And of course you can, perhaps not as clearly as when the ballet was first made and perhaps not as clearly with twenty-first-century dancers, but the ephemeral nature of chance meetings is inherent in the choreography, as is Reed’s precise characterization when pretty girl and sailor come to a parting of the ways. Even in grainy black-and-white film clips, the polished dramatic quality of Reed’s performance is clearly visible along with the gestural details—a hip cocked, a hand flexed, a wistful facial expression.

Denby returned to the Metropolitan Opera House a few nights after the opening and paid tribute to the cast in a review titled “Fancy Free: A Second Time.” “They dance it with a direct vitality and a sense of real life that are even more remarkable than their dance brilliance. The three sailors . . . of course have the best roles. But Janet Reed’s transition from the stiffness she first gives her hardboiled part to the later natural abandon is superb.”47

While Reed never viewed her character as hardboiled, Denby picked up on her ability to look natural in all the character ballets she performed in. On May 2, after watching her in three out of four ballets (Pas de Quatre, Fancy Free, and Tally-Ho) at the Met the night before, he made Reed the centerpiece of his review, further defining her as a soubrette in not entirely positive terms. “It was a tour de force,” he wrote, and “redheaded Miss Reed carried it off with determination.”48

He continued, “As a dancer she is a born soubrette: petite, active, bounding, sharp, malicious and strong. She is in her element in character parts where the gesture counts and the speed makes a point. Her fault on the stage is that she often has a tendency to force both in her movement and in her projection; the first breaks the continuity, the second isolates her own part from the general atmosphere and meaning of a ballet. Forcing, except in farce, destroys the dancer’s dignity.”49 That is true enough, although both Pas de Quatre and Tally-Ho could easily be classified as balletic farces. When Denby saw her in Tally-Ho for the first time, he judged her “dancetechnique . . . superior to Miss de Mille’s—the steps are more distinct and rapid, she is more at ease in the lifts.” But he missed “the sense of legato phrasing that Miss de Mille showed.”50 Tellingly, Denby suggests that “a quieter approach, and movements timed just a trifle behind the beat, might help Miss Reed.” Denby had been looking at the way Balanchine choreographed rhythm to reveal the music.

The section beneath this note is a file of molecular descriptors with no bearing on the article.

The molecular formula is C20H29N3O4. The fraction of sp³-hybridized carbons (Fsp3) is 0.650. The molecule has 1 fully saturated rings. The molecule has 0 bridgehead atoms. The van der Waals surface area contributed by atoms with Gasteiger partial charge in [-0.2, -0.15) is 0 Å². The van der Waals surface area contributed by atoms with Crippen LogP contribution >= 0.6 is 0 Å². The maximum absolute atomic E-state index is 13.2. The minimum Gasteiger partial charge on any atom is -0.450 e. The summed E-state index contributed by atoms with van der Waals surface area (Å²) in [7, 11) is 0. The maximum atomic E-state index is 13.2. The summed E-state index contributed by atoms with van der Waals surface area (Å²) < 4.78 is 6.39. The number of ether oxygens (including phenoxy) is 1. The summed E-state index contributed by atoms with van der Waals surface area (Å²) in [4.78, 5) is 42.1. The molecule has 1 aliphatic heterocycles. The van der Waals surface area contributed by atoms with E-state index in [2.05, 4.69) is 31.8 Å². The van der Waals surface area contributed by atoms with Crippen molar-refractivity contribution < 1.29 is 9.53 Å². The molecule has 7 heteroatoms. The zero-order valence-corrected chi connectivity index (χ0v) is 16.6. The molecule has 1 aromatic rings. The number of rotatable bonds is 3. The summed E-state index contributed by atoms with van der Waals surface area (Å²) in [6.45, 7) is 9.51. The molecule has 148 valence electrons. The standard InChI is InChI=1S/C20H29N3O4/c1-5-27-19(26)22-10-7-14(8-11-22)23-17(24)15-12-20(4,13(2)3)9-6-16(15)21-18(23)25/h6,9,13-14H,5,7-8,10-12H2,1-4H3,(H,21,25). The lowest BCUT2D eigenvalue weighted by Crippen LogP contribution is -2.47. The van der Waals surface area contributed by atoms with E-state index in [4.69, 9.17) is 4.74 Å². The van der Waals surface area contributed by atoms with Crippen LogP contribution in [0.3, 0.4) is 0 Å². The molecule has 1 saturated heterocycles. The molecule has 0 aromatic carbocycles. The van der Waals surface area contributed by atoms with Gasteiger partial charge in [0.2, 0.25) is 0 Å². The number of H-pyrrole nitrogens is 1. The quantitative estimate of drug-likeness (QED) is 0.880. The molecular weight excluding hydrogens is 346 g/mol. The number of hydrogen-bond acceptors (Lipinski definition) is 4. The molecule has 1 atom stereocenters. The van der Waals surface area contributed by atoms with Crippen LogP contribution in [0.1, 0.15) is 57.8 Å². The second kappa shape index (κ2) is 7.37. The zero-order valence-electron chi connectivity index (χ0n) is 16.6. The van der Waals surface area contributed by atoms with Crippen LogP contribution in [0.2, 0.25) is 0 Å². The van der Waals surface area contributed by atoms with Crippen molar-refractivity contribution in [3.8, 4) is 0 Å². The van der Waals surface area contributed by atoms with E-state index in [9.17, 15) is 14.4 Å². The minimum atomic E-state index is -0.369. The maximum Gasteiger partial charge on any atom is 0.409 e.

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37. Denby, Dance Writings, 218.

38. Smith had also created the quite different décor for de Mille’s 1942 Rodeo.

39. Quoted in Tobi Tobias, “Bringing Back Robbins’s ‘Fancy,’” Dance Magazine, January 1980.

40. Nancy Reynolds and Malcolm McCormick, No Fixed Points: Dance in the Twentieth

Century (New Haven, CT: Yale University Press, 2003), 283.

41. Quoted in Tobias, “Bringing Back Robbins’s ‘Fancy,’” 71.

42. Nancy Reynolds and Malcolm McCormick, No Fixed Points: Dance in the Twentieth Century (New Haven, CT: Yale University Press, 2003), 283.

43. Deborah Jowitt, Jerome Robbins: His Life, His Theater, His Dance (New York: Simon

& Schuster, 2004), 79.

44. Tobias, “Bringing Back Robbins’s ‘Fancy,’” 71.

45. Reed interview with Tobi Tobias, 28.

46. Tobias, “Bringing Back Robbins’s ‘Fancy,’” 72.

47. Denby, Dance Writings, 221.

48. Denby, Dance Writings, 221.

49. Denby, Dance Writings, 221.

50. Denby, Dance Writings, 224. Although de Mille had created the role on Reed, she danced it herself at the premiere.

About the author

Martha Ullman West began her checkered career as an arts writer in New York in 1960. She has been covering dancing in Portland and elsewhere since 1979 for many publications, including The Oregonian, Ballet Review, the New York Times, and Dance Magazine, where she is a Senior Advisory Editor. She is a past-co-chair of the Dance Critics Association, from which she received the Senior Critics Award in 2011. Her book Todd Bolender, Janet Reed, and the Making of American Ballet was published in 2021 by the University Press of Florida.